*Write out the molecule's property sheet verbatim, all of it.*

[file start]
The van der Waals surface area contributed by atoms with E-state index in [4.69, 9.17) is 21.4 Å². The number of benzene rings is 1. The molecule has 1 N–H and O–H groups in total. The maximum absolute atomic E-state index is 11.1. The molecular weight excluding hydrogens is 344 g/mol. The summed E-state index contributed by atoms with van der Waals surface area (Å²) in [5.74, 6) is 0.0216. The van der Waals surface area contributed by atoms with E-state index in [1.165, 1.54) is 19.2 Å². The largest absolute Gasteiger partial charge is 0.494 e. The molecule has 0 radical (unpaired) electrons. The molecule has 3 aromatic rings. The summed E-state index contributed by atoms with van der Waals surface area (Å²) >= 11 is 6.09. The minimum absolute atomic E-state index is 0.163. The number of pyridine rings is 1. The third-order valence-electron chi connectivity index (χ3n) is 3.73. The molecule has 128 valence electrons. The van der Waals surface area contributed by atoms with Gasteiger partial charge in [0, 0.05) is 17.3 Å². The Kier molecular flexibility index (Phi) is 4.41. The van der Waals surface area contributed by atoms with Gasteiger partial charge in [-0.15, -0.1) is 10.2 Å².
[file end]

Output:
The van der Waals surface area contributed by atoms with E-state index in [4.69, 9.17) is 21.4 Å². The number of benzene rings is 1. The molecule has 1 N–H and O–H groups in total. The maximum absolute atomic E-state index is 11.1. The molecular weight excluding hydrogens is 344 g/mol. The summed E-state index contributed by atoms with van der Waals surface area (Å²) in [5.74, 6) is 0.0216. The van der Waals surface area contributed by atoms with E-state index in [1.165, 1.54) is 19.2 Å². The largest absolute Gasteiger partial charge is 0.494 e. The molecule has 0 radical (unpaired) electrons. The molecule has 3 aromatic rings. The summed E-state index contributed by atoms with van der Waals surface area (Å²) >= 11 is 6.09. The minimum absolute atomic E-state index is 0.163. The number of pyridine rings is 1. The third-order valence-electron chi connectivity index (χ3n) is 3.73. The molecule has 128 valence electrons. The van der Waals surface area contributed by atoms with Gasteiger partial charge in [0, 0.05) is 17.3 Å². The Kier molecular flexibility index (Phi) is 4.41. The van der Waals surface area contributed by atoms with Gasteiger partial charge in [-0.15, -0.1) is 10.2 Å².